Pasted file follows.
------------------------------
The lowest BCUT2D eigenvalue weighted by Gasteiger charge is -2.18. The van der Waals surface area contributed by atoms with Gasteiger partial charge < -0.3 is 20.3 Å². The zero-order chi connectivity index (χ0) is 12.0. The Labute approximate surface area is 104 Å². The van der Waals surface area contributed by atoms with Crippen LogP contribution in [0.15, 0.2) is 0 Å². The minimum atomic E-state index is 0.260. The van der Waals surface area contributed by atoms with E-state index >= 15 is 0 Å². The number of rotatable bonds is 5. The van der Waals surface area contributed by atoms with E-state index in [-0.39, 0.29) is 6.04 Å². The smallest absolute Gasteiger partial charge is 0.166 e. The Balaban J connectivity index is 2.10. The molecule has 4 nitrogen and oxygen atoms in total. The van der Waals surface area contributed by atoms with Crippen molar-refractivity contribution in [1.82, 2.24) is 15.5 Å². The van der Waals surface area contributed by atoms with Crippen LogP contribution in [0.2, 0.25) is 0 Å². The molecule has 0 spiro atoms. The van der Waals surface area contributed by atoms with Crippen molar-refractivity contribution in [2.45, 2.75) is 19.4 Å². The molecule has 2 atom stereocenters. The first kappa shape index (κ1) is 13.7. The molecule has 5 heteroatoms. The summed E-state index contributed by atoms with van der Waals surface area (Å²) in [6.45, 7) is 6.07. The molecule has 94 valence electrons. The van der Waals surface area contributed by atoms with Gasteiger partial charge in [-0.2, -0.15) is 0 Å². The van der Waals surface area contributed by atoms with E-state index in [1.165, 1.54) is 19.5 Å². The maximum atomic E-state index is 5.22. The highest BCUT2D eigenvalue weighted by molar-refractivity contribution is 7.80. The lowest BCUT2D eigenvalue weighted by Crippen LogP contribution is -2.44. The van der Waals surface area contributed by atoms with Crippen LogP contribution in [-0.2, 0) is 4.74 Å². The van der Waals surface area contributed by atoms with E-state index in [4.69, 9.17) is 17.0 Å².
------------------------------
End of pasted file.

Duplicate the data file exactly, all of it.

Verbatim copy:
The lowest BCUT2D eigenvalue weighted by Gasteiger charge is -2.18. The van der Waals surface area contributed by atoms with Gasteiger partial charge < -0.3 is 20.3 Å². The zero-order chi connectivity index (χ0) is 12.0. The Labute approximate surface area is 104 Å². The van der Waals surface area contributed by atoms with Crippen LogP contribution in [0.15, 0.2) is 0 Å². The minimum atomic E-state index is 0.260. The van der Waals surface area contributed by atoms with E-state index >= 15 is 0 Å². The number of rotatable bonds is 5. The van der Waals surface area contributed by atoms with E-state index in [-0.39, 0.29) is 6.04 Å². The smallest absolute Gasteiger partial charge is 0.166 e. The Balaban J connectivity index is 2.10. The molecule has 4 nitrogen and oxygen atoms in total. The van der Waals surface area contributed by atoms with Crippen molar-refractivity contribution in [1.82, 2.24) is 15.5 Å². The van der Waals surface area contributed by atoms with Crippen LogP contribution in [0.2, 0.25) is 0 Å². The molecule has 0 spiro atoms. The van der Waals surface area contributed by atoms with Crippen molar-refractivity contribution in [2.45, 2.75) is 19.4 Å². The molecule has 2 atom stereocenters. The first kappa shape index (κ1) is 13.7. The molecule has 5 heteroatoms. The summed E-state index contributed by atoms with van der Waals surface area (Å²) in [6.45, 7) is 6.07. The molecule has 94 valence electrons. The van der Waals surface area contributed by atoms with Gasteiger partial charge in [-0.2, -0.15) is 0 Å². The van der Waals surface area contributed by atoms with E-state index in [1.165, 1.54) is 19.5 Å². The maximum atomic E-state index is 5.22. The highest BCUT2D eigenvalue weighted by molar-refractivity contribution is 7.80. The lowest BCUT2D eigenvalue weighted by Crippen LogP contribution is -2.44. The van der Waals surface area contributed by atoms with Crippen LogP contribution in [-0.2, 0) is 4.74 Å². The van der Waals surface area contributed by atoms with E-state index in [4.69, 9.17) is 17.0 Å².